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Boone released after only three weeks with club

MINNEAPOLIS -- The Minnesota Twins released struggling
second baseman Bret Boone on Monday, ending a failed experiment to
jump-start the team's stagnant offense.

The Twins acquired Boone in a trade with Seattle on July 11,
hoping the Gold Glove winner would be able to regain the form that
made him an MVP candidate in 2001.
But like the rest of Minnesota's offense, Boone struggled
mightily in his 14 games with the Twins, hitting just .170
(9-for-53) with three RBI.
"Of course I'm disappointed," Boone said as he exchanged hugs
with several teammates in the clubhouse before Monday night's game
against Oakland. "I feel bad with the expectations coming in, and
I didn't play well."
Not only was Boone ineffective on offense, but he also struggled
in the field, committing costly errors in several games during the
Twins' recent slide. The team had lost four in a row and eight of
10, falling four games behind Oakland in the AL wild-card race.
"He didn't play well here. He didn't hit the ball great, he
didn't play great defense, but that's not the Bret Boone that we
all know," manager Ron Gardenhire said. "He's a very classy young
man. I have a lot of respect for him."
Boone certainly hasn't been the only player struggling. The
Twins have scored just 63 runs since the All-Star break,
second-worst in the AL.
They recalled infielder Jason Bartlett from Triple-A Rochester
to replace Boone. Bartlett started the season with the Twins after
a promising spring training, but injuries and offensive futility
prompted them to send him down.
Bartlett hit .332 with five homers and 33 RBI in 61 games for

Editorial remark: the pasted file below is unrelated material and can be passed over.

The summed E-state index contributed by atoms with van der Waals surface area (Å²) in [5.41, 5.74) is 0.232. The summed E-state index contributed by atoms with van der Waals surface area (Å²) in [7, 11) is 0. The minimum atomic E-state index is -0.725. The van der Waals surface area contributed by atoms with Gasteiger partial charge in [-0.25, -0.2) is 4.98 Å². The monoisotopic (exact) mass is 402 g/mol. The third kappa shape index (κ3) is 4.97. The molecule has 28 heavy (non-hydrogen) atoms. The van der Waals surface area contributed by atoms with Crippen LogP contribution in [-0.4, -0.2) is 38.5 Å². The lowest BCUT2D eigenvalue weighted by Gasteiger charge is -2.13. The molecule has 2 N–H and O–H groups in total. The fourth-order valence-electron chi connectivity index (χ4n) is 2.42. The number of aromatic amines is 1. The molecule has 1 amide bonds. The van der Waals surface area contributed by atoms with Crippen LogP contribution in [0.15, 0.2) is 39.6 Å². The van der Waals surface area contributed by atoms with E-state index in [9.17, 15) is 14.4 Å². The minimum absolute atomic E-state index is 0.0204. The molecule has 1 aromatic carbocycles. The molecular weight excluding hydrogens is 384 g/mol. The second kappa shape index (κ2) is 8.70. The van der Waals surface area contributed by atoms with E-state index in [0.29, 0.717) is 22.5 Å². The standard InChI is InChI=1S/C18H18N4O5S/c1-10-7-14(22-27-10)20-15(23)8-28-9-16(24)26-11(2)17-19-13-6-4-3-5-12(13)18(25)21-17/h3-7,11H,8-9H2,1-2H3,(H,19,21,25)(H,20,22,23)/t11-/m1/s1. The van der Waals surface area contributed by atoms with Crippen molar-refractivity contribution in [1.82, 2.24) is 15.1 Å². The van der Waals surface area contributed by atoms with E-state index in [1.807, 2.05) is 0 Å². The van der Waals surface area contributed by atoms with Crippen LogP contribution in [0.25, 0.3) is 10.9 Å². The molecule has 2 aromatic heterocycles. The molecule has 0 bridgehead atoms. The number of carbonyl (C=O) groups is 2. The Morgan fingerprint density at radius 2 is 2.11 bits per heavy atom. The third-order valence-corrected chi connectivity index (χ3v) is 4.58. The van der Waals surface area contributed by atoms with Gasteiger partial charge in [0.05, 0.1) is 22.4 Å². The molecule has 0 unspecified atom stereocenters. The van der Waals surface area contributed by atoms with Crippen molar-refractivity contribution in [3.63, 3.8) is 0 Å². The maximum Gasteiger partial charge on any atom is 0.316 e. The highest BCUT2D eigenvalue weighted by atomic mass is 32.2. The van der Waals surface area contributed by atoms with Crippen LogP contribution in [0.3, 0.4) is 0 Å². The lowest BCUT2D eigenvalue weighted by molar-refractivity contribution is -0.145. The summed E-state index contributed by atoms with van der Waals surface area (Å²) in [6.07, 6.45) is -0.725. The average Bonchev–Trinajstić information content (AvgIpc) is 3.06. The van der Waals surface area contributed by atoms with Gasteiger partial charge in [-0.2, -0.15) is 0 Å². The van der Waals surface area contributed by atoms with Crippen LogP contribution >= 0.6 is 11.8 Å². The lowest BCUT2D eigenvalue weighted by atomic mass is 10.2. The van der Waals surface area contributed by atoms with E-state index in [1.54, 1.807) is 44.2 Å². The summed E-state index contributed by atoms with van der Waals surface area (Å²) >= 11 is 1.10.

the Red Wings.
Boone knows there is much to be done for him to return to the
level of play he expects from himself.
"I'm at a point where I need to retool my swing," he said.
"That's a major commitment and a lot of work."
Whether the 36-year-old Boone will get another chance remains to
be seen. He said he plans to return home and spend some time with
his family before deciding his next move.
"I've got to go home, regroup and look in the mirror and decide
what I want to do," Boone said.
On Monday, Boone sounded as though he wanted to continue
playing.
"At some point you're going to look in the mirror and say,
'Physically, I can't do this anymore,' " Boone said. "I'm not at
that point. I feel like I can still play at a high level ... But I
have to get my mind right. I have to get my heart in the right
place and have that hunger. This next week's going to be a big week
for me to sort of reflect and spend it with my family."
It's been a difficult year for Boone, who struggled in Seattle
and came to tears when he found out his time there was over. Then
came the disappointing stint in Minnesota, which only seemed to
strengthen his determination to continue playing.
"It's not a money thing," Boone said. "I've never played for
that reason. It's a pride thing. I don't want to finish this way."